- Thousands of AI tools will be developed, each of them performing a specialized function so that we don’t have to, says Signal and Cipher CEO Ian Beacraft.
- One result will be the birth of “just in time skills,” which takes its cue from the “just in time” manufacturing process.
- Soon most content we consume will be synthetic. It’s a logical leap from Alexa and Siri to conversing with our avatar, and even having feelings for it.
A lot of people are afraid they’re going to lose their jobs to a machine, but we won’t. We’ll just lose our job descriptions.
“Generative AI is digitizing skillsets, making them programmable and upgradeable,” says Ian Beacraft, CEO of Signal and Cipher, in a SXSW session. “As a result, a new class of generalists will dominate the era of generative AI.”
With expertise and experience no longer needed to perform with proficiency, those people with a breadth of experience “and passionate curiosity” will rise to the top, says Beacraft.
“With AI, individual creators can become armies of one.”
This will flip the corporate world on its head, he says.
“I believe that this is the moment of the greatest revolution of knowledge work in human history.”
He takes his lead from the Industrial Revolution of the 17th and 18th centuries, when many manual jobs were mechanized.
“Now we’re doing the same thing with the mind. When you extract the need for labor to be present for something, you free it to do other things like manage process, enhance the product, or even think of other ideas.”
That’s a simplistic reading of the Industrial Revolution, which enslaved hundreds of thousands of people to machines and passed newfound wealth and power into the hands of a small cadre of capitalists. Did your average factory worker suddenly enjoy the freedom to reinvent their lives and forge new ideas? No, they were too busy trying to put bread on the table to feed their families.
Anyhow, the AI revolution won’t do that, will it? Not according to Beacraft, who is an AI booster.
He thinks that hundreds or thousands of AI tools will be developed, each of them performing a specialized function so that we don’t have to. That’s why humans will become generalists in whichever industry they’re in, because our new role will be to curate, tweak and stack AIs to do particular jobs.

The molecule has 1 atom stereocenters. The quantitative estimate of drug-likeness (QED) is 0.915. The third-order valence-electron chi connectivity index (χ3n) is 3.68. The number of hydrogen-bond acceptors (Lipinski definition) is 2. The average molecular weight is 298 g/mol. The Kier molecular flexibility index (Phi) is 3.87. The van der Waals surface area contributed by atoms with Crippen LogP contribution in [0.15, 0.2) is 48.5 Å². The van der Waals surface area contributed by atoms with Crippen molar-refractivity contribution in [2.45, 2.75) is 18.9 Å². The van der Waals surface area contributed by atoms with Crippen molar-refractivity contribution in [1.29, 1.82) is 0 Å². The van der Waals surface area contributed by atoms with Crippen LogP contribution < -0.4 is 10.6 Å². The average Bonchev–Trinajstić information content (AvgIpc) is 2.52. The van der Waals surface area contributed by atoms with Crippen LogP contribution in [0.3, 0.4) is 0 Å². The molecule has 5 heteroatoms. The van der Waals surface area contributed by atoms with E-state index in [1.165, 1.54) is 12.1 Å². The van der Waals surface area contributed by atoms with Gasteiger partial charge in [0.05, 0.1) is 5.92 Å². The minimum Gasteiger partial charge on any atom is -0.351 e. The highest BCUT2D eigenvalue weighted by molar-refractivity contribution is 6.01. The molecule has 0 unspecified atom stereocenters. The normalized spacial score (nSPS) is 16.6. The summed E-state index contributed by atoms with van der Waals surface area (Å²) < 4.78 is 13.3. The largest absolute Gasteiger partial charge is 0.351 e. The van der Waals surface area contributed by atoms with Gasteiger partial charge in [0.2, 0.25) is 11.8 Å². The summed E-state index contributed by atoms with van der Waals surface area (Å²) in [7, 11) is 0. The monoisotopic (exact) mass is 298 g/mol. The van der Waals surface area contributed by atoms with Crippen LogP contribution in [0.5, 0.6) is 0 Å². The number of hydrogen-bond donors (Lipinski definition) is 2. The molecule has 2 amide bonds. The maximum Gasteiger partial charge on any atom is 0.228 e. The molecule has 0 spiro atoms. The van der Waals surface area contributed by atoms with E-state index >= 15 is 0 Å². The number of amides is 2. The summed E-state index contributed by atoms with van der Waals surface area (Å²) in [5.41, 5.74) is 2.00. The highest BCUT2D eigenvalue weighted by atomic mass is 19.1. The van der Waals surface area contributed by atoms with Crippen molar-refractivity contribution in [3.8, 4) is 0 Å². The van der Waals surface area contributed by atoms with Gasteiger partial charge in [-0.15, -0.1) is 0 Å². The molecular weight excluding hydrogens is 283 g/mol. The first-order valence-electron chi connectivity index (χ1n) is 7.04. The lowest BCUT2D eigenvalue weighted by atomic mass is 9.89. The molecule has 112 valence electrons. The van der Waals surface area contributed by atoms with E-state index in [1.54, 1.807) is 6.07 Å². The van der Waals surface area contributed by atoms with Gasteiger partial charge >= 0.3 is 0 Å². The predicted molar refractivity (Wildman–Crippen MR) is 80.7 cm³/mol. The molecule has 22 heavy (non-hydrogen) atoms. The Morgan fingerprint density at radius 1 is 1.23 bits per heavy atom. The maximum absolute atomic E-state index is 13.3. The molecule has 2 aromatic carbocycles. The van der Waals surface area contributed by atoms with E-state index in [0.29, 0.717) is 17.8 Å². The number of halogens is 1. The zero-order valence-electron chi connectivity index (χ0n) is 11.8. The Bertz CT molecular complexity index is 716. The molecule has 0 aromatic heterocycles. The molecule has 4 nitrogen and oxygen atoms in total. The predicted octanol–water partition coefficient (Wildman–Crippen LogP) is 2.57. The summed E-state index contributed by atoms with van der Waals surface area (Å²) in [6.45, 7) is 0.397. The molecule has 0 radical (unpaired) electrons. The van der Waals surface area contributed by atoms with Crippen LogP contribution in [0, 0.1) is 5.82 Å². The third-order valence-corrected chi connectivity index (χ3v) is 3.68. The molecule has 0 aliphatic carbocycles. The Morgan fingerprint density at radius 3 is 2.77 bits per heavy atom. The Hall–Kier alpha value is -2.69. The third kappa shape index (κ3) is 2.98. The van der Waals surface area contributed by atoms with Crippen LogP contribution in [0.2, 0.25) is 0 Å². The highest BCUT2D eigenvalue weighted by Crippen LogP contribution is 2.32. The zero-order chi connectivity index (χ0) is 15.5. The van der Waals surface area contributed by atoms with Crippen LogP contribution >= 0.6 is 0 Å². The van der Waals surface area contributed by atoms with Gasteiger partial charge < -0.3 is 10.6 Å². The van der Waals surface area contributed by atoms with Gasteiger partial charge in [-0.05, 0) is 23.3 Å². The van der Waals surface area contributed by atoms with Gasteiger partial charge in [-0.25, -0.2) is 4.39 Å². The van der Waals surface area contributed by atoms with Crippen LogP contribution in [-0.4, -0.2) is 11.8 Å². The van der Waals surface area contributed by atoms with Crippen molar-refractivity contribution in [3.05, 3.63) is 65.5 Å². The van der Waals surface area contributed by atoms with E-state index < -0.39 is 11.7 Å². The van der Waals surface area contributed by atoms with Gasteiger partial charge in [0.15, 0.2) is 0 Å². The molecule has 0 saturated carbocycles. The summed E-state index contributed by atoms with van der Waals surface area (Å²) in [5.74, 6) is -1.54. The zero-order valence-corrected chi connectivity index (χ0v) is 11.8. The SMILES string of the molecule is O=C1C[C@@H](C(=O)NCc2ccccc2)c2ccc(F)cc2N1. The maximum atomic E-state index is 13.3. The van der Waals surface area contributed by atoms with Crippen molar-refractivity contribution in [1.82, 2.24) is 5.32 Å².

“This is the era of the creative generalist. We come from a space where we are all tooled to specialize from early age. When you’re specialized you build your expertise, become an expert, and become indispensable in that space,” he says.
“Well, now we’re in an era where AI can outpace any one individual very quickly in a specific domain. The idea of specializing early [in your career] can actually be a detriment. Those who have expertise and depth in several domains and interests and passionate curiosity across a broad swathe, are the people who are going to dominate the next era.”
One result will be the birth of “just in time skills,” which takes its cue from the “just in time” manufacturing process.
“If I need to for a minute put my copywriting hat on, I can do that. If my project manager’s out for a minute and I need to their job for a moment, I can use my tools to just slide in that direction. All of a sudden I have the capability to jump into a role as needed and I have the expertise I need to perform that role on demand.”
This is going to be the big change in corporate organization. “When your organization no longer expects incremental growth in a specific role, but you have teams of people working horizontally with a strong depth of expertise in a particular area. All of that new capability is net new, not incremental.”
The next step is that these AI tools will actually start to learn how to use other AI tools themselves.
“Even our relationships will change,” Beacraft insists. “In a time where our behaviors are guided by algorithms, and humans become more machine-like, machines are becoming more human. AI companions provoke emotions and elicit feelings of romance, while children are less concerned with whether their friends are real or synthetic.”
Soon most content we consume will be synthetic. It’s a mere extension from Alexa and Siri to conversing with our avatar.
“While so many of us would like to say I can’t be tricked into having feelings for an AI, there are people who would be beg to differ.
“Have you ever cried or yelled at a movie or a book and even stuffed animals as a kid? We already develop bonds with other species — dogs, horses, cats, our pets, fictional characters so why would AI be any different?”